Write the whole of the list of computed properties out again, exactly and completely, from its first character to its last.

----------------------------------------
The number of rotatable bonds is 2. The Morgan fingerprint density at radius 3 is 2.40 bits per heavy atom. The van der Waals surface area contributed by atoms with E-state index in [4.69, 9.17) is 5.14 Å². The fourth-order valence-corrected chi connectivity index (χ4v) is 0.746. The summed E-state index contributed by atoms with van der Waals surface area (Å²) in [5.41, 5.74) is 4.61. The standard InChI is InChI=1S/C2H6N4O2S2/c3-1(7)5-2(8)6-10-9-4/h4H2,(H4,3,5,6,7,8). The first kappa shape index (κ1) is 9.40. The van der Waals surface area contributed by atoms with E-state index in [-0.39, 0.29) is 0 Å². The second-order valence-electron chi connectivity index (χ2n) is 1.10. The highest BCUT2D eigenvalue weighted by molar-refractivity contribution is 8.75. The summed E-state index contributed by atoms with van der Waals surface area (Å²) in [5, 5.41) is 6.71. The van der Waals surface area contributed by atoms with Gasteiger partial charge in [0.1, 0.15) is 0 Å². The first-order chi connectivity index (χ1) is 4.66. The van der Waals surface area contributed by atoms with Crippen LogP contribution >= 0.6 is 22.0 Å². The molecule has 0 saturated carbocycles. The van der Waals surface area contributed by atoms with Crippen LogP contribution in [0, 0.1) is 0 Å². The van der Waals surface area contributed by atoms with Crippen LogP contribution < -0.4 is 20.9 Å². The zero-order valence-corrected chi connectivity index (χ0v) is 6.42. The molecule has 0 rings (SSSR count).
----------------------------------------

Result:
The number of rotatable bonds is 2. The Morgan fingerprint density at radius 3 is 2.40 bits per heavy atom. The van der Waals surface area contributed by atoms with E-state index in [4.69, 9.17) is 5.14 Å². The fourth-order valence-corrected chi connectivity index (χ4v) is 0.746. The summed E-state index contributed by atoms with van der Waals surface area (Å²) in [5.41, 5.74) is 4.61. The standard InChI is InChI=1S/C2H6N4O2S2/c3-1(7)5-2(8)6-10-9-4/h4H2,(H4,3,5,6,7,8). The first kappa shape index (κ1) is 9.40. The van der Waals surface area contributed by atoms with E-state index in [-0.39, 0.29) is 0 Å². The second-order valence-electron chi connectivity index (χ2n) is 1.10. The highest BCUT2D eigenvalue weighted by molar-refractivity contribution is 8.75. The summed E-state index contributed by atoms with van der Waals surface area (Å²) in [5, 5.41) is 6.71. The van der Waals surface area contributed by atoms with Gasteiger partial charge in [0.1, 0.15) is 0 Å². The first-order chi connectivity index (χ1) is 4.66. The van der Waals surface area contributed by atoms with Crippen LogP contribution >= 0.6 is 22.0 Å². The molecule has 0 saturated carbocycles. The van der Waals surface area contributed by atoms with Crippen LogP contribution in [0, 0.1) is 0 Å². The van der Waals surface area contributed by atoms with Crippen LogP contribution < -0.4 is 20.9 Å². The zero-order valence-corrected chi connectivity index (χ0v) is 6.42. The molecule has 0 rings (SSSR count).